["I don't trust Obama," a woman said. "I have read about him. He's an Arab."
McCain shook his head in disagreement, and said:
"No, ma'am. He's a decent, family man, a citizen that I just happen to have disagreements with (him) on fundamental issues and that's what this campaign is all about."]
I think if I were an Arab, I'd be rather offended. As a European-American, I just feel very sad.
I know some Arabs and Muslims. My friend Noor identifies with Mohammed Atta about as much as I identify with Tim McVeigh or Bull Connor. The Arabs and Iranians I know are peaceful, honest, hardworking, "decent, family" people.
I give credit to McCain here for trying to correct the impression about Obama, and I don't think he was intentionally speaking out against anyone. Yet by choosing not to confront the comment about Arabs, he reinforced a stereotype that Arabs can't be trusted, and implied that they aren't decent, family people, as well.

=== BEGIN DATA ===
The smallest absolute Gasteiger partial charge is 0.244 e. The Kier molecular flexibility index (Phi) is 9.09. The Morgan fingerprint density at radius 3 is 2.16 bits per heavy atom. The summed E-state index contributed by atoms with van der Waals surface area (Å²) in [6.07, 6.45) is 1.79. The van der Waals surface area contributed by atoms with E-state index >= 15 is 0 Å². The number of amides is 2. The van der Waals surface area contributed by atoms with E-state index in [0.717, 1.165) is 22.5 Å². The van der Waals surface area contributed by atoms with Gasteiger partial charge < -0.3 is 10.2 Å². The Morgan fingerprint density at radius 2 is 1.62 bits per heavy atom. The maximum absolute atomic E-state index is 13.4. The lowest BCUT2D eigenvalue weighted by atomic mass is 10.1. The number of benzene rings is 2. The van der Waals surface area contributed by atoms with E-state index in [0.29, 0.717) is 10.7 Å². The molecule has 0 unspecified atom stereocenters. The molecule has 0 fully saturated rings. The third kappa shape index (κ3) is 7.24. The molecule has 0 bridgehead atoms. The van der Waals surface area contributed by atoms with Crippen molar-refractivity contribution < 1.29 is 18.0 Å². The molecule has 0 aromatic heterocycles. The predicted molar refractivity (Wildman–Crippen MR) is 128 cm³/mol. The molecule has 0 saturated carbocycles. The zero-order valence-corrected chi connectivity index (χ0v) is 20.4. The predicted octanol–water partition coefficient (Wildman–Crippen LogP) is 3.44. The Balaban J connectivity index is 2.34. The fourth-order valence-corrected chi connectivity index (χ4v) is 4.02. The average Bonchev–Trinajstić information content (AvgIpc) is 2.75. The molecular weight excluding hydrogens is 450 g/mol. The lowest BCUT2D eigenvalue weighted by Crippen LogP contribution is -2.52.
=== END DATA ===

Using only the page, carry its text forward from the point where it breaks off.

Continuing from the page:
But the saddest of all is that this attitude is common in my country. I am glad I'm not an Arab-American right now, but I want all Arab-Americans and Muslim Americans to know that I support you. I believe in you. I will speak in your defense. I will judge you by the "content of your character," and not by your religion, your ethnicity, or the color of your skin.
And right now, I grieve for my nation. I feel so sad to see this violent rhetoric split us apart.
Blessings upon you all, and on us. May there be peace.